Smartphone Race Split Three Ways
The next – generation smartphone market is a three – way race between Apple’s iPhone 5, Microsoft’s Windows 8 phones and Google’s Android 4.0x-based devices.
With the launch of iPhone 5, the die has been cast for an intense competition among smartphones.
With Apple’s iPhone 5 trying to re – establish its supremacy over the Android devices such as Samsung Galaxy S3 and HTC One X, it does look like Microsoft’s upcoming Windows 8 mobile phones will be the dark horse.
Though Research In Motion’s Blackberry has been aggressively marketing its smartphones in India in recent months, the global forecast for the company appears bleak in the wake of its fiscal forecast and falling market share.
Blackberry’s re-entry into the race for the best smartphone also depends on when it will launch its upgraded Blackberry OS 10.
War of ecosystems
The clash among iPhone 5, the Android flagship and the Windows 8 mobile is as much a fight among the phones as it is between the native ecosystems. Much will depend on what each of the operating systems — iOS, Android 4x ( Ice Cream Sandwich 4.0 and Jelly Bean 4.1 ) and Microsoft Windows 8 mobile — offer for the application developers in flexibility and monetisation opportunities.
In terms of the number of devices sold and activations, Google’s Android leads the pack. Andy Rubin, the company’s senior vice – president, mobile and digital content, tweeted just two days before Apple’s iPhone 5 launch that more than 500 million Android devices had been activated worldwide so far. Android grows by close to 1.3 million devices every day.
But Android’s numbers are not necessarily an advantage because different vendors have adapted the OS differently. Not all Android devices run the same iterations of the Android OS. This poses a serious challenge to developers when it comes to reaching out to Android customers.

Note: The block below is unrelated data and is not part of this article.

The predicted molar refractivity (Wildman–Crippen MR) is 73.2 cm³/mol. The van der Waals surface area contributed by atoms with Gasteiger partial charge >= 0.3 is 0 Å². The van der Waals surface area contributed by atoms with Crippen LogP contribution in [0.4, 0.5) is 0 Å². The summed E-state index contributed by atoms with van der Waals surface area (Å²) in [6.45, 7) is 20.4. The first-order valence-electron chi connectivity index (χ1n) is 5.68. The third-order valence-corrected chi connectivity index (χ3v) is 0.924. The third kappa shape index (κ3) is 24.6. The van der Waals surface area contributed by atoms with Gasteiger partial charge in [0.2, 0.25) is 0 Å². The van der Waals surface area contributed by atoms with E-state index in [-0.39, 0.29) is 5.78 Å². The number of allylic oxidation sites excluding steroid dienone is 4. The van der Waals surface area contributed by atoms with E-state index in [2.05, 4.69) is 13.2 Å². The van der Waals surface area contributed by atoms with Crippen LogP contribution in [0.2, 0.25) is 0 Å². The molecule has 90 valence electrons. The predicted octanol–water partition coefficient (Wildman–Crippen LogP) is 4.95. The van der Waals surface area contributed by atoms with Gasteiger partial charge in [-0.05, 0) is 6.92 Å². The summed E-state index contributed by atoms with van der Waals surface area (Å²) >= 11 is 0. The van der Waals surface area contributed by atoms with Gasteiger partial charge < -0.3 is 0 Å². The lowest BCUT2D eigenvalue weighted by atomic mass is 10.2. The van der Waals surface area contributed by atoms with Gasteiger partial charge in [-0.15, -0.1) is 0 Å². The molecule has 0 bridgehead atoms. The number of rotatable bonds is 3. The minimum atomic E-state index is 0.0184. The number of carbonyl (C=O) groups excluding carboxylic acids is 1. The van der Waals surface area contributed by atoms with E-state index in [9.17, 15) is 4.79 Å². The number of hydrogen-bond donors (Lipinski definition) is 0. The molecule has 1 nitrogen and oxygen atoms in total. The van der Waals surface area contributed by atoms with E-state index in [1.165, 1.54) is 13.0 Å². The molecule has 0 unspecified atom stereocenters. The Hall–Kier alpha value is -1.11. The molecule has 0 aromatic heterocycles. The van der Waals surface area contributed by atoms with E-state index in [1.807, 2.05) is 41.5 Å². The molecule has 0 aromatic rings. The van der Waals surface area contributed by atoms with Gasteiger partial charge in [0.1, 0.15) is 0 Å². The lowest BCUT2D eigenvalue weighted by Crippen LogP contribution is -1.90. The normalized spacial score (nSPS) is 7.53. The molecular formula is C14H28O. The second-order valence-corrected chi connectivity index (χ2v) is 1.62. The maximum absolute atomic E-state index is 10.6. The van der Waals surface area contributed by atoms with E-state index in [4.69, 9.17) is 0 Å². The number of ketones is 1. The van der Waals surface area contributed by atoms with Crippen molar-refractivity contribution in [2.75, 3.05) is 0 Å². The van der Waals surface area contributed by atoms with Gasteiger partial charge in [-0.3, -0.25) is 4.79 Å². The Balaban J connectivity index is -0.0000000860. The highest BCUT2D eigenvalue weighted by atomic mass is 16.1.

Apple, by virtue of having a closed loop control over the hardware and the software control of its devices, offers the best environment for application developers in both flexibility and monetisation opportunities. iTunes, as a platform to sell music and mobile apps, has set the benchmarks for others to follow.
iPhone has literally re-defined the smartphone category since its launch, and by virtue of being literally unchallenged in the tabloid PC space with iPad, Apple finds itself in a position to dictate the ways in which smart devices will influence lifestyles.
However, Apple products have been costlier. The company has not focussed much on the Indian market until now. And in the absence of initiatives like the bundled pricing it offers in the U.S. and European markets, the products here are likely to remain in a niche customer segment.
Microsoft’s Windows 8 phones are likely to make a splash in India where its OEMs Samsung and Nokia have a strong presence.
Though Windows mobile phones have not made any significant impact until now, the time seems ripe to make its presence felt riding on two factors: Android-based phones might face some trouble in the wake of the U.S. court jury verdict in the Apple – Samsung patents case, and its ripple effects might be felt everywhere else; and the upcoming launch of the Windows 8 desktop OS might make the Windows 8 phones more relevant at a time when the convergence of devices across platforms is gaining traction.
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